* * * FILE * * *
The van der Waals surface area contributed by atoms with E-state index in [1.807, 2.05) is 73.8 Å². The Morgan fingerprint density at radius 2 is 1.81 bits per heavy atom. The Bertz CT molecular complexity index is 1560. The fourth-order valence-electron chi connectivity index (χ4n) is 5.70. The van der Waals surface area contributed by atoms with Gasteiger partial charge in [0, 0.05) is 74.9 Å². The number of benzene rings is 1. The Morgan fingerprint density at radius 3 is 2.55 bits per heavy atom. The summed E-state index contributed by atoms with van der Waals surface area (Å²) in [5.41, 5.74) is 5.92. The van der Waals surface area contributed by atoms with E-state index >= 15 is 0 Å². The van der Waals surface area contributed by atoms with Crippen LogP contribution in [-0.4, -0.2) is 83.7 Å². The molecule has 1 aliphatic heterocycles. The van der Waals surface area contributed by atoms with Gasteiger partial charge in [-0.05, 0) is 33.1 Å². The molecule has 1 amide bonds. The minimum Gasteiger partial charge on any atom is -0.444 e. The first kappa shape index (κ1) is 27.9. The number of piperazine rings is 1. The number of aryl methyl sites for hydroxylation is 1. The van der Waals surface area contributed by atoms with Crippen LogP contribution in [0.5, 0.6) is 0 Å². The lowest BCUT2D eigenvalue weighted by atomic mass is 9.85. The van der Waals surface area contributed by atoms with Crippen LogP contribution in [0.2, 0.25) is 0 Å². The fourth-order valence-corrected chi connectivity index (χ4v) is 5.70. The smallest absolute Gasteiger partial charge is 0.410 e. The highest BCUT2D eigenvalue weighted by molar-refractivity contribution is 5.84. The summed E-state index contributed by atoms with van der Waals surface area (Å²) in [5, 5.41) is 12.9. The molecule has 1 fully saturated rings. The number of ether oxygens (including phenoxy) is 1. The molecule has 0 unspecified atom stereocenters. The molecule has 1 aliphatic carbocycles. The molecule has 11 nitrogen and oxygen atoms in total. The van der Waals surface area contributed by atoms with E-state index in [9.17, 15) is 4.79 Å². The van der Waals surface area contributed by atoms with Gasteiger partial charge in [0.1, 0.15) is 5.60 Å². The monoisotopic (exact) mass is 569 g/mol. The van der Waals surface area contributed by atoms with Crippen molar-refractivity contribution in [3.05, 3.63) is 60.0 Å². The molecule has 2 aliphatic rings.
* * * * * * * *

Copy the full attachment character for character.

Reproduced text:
The van der Waals surface area contributed by atoms with E-state index in [1.807, 2.05) is 73.8 Å². The Morgan fingerprint density at radius 2 is 1.81 bits per heavy atom. The Bertz CT molecular complexity index is 1560. The fourth-order valence-electron chi connectivity index (χ4n) is 5.70. The van der Waals surface area contributed by atoms with Gasteiger partial charge in [0, 0.05) is 74.9 Å². The number of benzene rings is 1. The Morgan fingerprint density at radius 3 is 2.55 bits per heavy atom. The summed E-state index contributed by atoms with van der Waals surface area (Å²) in [5.41, 5.74) is 5.92. The van der Waals surface area contributed by atoms with E-state index >= 15 is 0 Å². The van der Waals surface area contributed by atoms with Crippen LogP contribution in [-0.4, -0.2) is 83.7 Å². The molecule has 1 aliphatic heterocycles. The van der Waals surface area contributed by atoms with Gasteiger partial charge in [-0.05, 0) is 33.1 Å². The molecule has 1 amide bonds. The minimum Gasteiger partial charge on any atom is -0.444 e. The first kappa shape index (κ1) is 27.9. The number of piperazine rings is 1. The number of aryl methyl sites for hydroxylation is 1. The van der Waals surface area contributed by atoms with Crippen LogP contribution in [0.5, 0.6) is 0 Å². The lowest BCUT2D eigenvalue weighted by atomic mass is 9.85. The van der Waals surface area contributed by atoms with Crippen LogP contribution in [0.2, 0.25) is 0 Å². The fourth-order valence-corrected chi connectivity index (χ4v) is 5.70. The smallest absolute Gasteiger partial charge is 0.410 e. The highest BCUT2D eigenvalue weighted by molar-refractivity contribution is 5.84. The summed E-state index contributed by atoms with van der Waals surface area (Å²) in [5, 5.41) is 12.9. The molecule has 1 fully saturated rings. The number of ether oxygens (including phenoxy) is 1. The molecule has 0 unspecified atom stereocenters. The molecule has 1 aliphatic carbocycles. The molecule has 11 nitrogen and oxygen atoms in total. The van der Waals surface area contributed by atoms with E-state index in [9.17, 15) is 4.79 Å². The van der Waals surface area contributed by atoms with Gasteiger partial charge in [0.1, 0.15) is 5.60 Å². The monoisotopic (exact) mass is 569 g/mol. The van der Waals surface area contributed by atoms with Crippen molar-refractivity contribution in [3.05, 3.63) is 60.0 Å². The molecule has 2 aliphatic rings.